Probation chief says office integral to clients’ lives
By Stephen H. Cowles
Gov. Ralph Northam formally recognized Pretrial, Probation and Parole Supervision Week as July 19-25. Though not an occasion that immediately comes to most people’s minds, it’s an important recognition for the people involved in that work.
Erma B. Torrance is chief of District 6, which includes Isle of Wight County, as well as the city of Suffolk, where her office is located.
“The celebration of Probation and Parole Supervision Week is a celebration for the hard work and dedication that probation and parole officers perform on a daily basis,” Torrance said. “Every day, officers do their best to keep the citizens of Virginia safe as well as to provide supervision for the population that we serve. Probation and parole officers play an integral role in the lives of the clients they supervise such as providing resources and completing assessments to ensure that clients are properly supervised based on their risk and needs.”
Torrance added she strives to show appreciation to her crew on a daily basis, but the week is a special one for staff to “celebrate themselves and reflect on the good work that they do: the enhancing public safety, reducing recidivism and assisting clients with their road to success.”
Pandemic restrictions prevented any staff gatherings, such as maybe eating cake together, so they did some creative, virtual activities instead.
The chief explained that pretrial, probation and parole are separate entities.
“Pretrial supervision is usually under the umbrella of a city jurisdiction,” she said, “whereas, probation and parole are under the umbrella of state jurisdiction. Pretrial officers are normally referred to as local probation and parole officers because they are employed by the city where they work, and probation and parole officers (employed by the state) are referred to as state probation and parole officers.”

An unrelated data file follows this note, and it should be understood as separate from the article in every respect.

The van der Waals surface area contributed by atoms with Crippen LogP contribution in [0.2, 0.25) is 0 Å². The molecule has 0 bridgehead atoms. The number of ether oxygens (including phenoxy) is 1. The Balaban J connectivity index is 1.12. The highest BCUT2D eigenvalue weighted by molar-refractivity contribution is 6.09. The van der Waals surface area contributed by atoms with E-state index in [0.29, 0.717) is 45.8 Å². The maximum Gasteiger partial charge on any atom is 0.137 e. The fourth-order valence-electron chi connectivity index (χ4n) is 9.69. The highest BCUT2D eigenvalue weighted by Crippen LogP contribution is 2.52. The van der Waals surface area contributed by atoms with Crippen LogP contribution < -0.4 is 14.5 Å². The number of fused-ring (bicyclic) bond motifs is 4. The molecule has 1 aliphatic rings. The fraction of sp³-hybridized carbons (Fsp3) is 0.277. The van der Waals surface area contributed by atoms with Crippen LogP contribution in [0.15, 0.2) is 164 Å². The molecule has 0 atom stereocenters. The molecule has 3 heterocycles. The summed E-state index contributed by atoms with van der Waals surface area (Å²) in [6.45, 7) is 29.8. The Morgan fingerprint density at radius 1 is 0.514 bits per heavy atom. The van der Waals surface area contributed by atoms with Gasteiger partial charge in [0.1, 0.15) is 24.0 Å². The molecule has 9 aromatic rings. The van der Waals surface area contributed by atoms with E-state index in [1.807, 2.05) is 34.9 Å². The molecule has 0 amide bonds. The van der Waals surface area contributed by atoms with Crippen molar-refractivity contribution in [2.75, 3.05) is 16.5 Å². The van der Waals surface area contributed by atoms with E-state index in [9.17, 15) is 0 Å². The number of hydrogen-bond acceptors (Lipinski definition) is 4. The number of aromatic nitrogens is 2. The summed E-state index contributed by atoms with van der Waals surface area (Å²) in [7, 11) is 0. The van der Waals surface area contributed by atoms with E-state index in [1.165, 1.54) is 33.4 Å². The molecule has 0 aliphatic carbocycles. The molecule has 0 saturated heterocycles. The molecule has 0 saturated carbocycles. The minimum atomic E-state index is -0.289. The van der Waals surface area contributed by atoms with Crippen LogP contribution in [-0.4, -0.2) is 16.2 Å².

She continued, “Pretrial officers supervise clients before they go to trial and then cases are closed when individuals go to trial. Whereas, probation and parole officers supervise adults or juveniles (convicted as adults) for felony convictions in a community setting.
Torrance added that length of probation or parole is determined by the sentencing judge or the Parole Board. In January 1995, parole was abolished in Virginia, but there are many individuals sentenced prior to that who are on parole supervision when released from incarceration.
She stated with particular emphasis, “The Virginia Department of Corrections has the lowest recidivism rate in the nation, so this speaks volumes for the work that we are doing.”
For her part, the chief’s responsibility is to plan, organize, coordinate, staff and direct the district office. That also includes budget, staff hires and to ensure VDOC policies, procedures, protocols and business practices are followed and shared with staff. Torrance also works collaboratively with judges, courts and internal and external stakeholders.
“In my role, I basically oversee the overall operations; however, I am very blessed to have an excellent management team comprised of two deputy chief probation and parole officers, one officer services supervisor, and five senior probation and parole officers who are responsible for the daily operations of the district,” she said. “They really make my job easy, and I applaud them for their hard work and dedication.